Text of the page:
Now, this is more like it. Somehow, this ad manages to convey out of touch, same old crapola with enough of a hint of mockery to make McCain the person you want to laugh at. Which, incidentally, is not the candidate you want to be when running for the presidency. Just watch:

1982. John McCain goes to Washington. Things have changed in the last 26 years. But McCain hasn’t. 

He admits he still doesn’t know how to use a computer, can’t send an email.

Still doesn’t understand the economy. And favors two hundred billion in new tax cuts for corporations, but almost nothing for the middle class.

After one President who was out of touch…We just can’t afford more of the same.

For the disco ball and McCain with sideburn-ish hairiness pictures alone, this one is worth the watch. But when you get to his slick-assed grin while standing by George W. Bush at the end? That says it all.

His badly vetted Veep selection keeps flaunting her shallow depths in public: Iraq was part of the 9/11 attacks? Discredited ages ago, dear. Doesn’t know what preemptive doctrine is? Yep, there’s a finger I want on the nuclear button.   So the ad has a double whammy of hitting McCain in his cluelessness and his lengthy time inside the Beltway, at a time when his "fresh face" is looking not so fresh. Yowza!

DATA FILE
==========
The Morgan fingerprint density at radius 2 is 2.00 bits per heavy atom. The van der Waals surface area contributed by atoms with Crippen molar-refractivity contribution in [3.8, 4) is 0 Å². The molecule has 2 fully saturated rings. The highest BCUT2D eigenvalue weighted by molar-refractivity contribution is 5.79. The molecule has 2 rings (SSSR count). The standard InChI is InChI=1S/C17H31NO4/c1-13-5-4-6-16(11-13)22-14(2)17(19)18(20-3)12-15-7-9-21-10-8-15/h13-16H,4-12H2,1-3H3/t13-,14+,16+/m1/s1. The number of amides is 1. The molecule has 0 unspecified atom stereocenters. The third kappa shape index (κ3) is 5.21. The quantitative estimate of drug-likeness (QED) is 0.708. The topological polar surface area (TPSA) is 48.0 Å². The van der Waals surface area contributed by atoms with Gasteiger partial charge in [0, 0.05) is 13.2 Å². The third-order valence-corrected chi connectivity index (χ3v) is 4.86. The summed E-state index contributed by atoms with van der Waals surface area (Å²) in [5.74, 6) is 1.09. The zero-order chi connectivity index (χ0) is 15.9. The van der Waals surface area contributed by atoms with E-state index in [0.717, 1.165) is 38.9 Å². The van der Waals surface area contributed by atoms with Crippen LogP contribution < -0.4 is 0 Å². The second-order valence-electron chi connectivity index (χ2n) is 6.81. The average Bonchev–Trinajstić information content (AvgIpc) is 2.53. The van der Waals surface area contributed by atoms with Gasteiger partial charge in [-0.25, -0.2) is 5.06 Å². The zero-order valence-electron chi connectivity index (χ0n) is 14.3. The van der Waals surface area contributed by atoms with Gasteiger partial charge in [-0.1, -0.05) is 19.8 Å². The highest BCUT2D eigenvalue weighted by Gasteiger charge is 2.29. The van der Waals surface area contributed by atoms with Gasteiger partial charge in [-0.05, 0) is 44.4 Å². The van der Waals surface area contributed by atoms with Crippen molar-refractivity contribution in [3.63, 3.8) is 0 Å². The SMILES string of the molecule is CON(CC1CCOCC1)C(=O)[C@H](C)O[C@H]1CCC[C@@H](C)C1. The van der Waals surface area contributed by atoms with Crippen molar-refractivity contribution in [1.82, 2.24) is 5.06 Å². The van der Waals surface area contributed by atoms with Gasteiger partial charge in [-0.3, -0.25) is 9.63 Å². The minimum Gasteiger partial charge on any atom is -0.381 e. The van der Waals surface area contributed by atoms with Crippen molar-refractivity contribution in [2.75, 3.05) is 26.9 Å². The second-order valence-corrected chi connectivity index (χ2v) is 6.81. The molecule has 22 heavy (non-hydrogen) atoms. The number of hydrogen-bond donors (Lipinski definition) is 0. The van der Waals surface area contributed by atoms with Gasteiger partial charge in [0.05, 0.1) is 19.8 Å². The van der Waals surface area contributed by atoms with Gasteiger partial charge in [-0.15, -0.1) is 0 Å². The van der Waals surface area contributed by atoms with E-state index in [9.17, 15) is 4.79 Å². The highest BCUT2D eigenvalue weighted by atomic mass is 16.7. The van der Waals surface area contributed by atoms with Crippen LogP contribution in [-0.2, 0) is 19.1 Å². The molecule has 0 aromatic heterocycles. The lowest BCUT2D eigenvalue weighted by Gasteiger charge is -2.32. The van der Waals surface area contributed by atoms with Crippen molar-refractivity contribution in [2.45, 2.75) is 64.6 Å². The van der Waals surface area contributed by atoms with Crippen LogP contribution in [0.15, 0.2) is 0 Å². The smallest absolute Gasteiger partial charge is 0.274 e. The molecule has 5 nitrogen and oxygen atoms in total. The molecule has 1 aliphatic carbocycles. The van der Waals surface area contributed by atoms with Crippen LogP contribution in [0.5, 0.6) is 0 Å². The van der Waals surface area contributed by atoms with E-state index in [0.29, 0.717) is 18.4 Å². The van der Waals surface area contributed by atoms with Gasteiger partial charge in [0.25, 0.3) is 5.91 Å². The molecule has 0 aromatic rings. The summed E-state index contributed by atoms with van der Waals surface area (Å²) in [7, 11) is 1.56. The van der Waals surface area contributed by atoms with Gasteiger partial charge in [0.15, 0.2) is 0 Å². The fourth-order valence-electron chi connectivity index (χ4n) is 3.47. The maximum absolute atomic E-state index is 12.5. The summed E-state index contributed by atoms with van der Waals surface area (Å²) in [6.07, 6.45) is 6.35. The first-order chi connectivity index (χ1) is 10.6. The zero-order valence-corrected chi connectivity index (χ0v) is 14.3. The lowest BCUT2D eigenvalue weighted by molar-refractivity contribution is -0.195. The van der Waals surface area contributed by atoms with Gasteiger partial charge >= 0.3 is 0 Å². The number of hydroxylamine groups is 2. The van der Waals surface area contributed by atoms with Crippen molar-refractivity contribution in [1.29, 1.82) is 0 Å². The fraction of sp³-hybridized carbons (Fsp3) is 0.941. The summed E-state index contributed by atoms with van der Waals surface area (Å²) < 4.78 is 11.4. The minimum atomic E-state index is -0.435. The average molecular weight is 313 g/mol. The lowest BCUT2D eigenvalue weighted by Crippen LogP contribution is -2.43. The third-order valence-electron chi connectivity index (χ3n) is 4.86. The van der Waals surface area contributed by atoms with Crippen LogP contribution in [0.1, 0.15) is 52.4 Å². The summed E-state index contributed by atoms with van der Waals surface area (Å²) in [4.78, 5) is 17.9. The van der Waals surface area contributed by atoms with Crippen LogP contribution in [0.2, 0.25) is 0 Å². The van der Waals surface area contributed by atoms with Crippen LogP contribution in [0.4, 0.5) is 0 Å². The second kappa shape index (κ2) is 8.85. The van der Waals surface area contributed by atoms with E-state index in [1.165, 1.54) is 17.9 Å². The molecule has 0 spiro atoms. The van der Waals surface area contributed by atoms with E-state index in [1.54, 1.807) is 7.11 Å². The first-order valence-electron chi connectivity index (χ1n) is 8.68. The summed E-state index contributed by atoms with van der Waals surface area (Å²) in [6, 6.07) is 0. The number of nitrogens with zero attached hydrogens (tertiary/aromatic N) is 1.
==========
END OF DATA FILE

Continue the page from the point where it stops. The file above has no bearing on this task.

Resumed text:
Credit where credit is due:  Rahm Emmanuel said on a call this morning that with McCain/Palin, you get the economic policies of Bush and the foreign policies of Cheney.   Ugh.  More of the same in an even less-appetizing package.  Who would have thought that possible?

The second ad is Obama, looking directly into the camera, and speaking to the American people, rebutting the GOP whisper campaign head-on. And I think it may be the more effective of the two — see what you think:

Here’s the script on it — but you have to watch it to really get the tone:

We’ve heard a lot of talk about change this year. The question is, change to what?

To me, change is a government that doesn’t let banks and oil companies rip off the American people.

Change is when we finally fix health care instead of just talking about it.

Change is giving tax breaks to middle class families instead of companies that send jobs overseas.

Change is a president who brings people together.

I’m Barack Obama, and I approved this message because this year, change has to be more than a slogan.

So, what do you all think? What works and what doesn’t for you?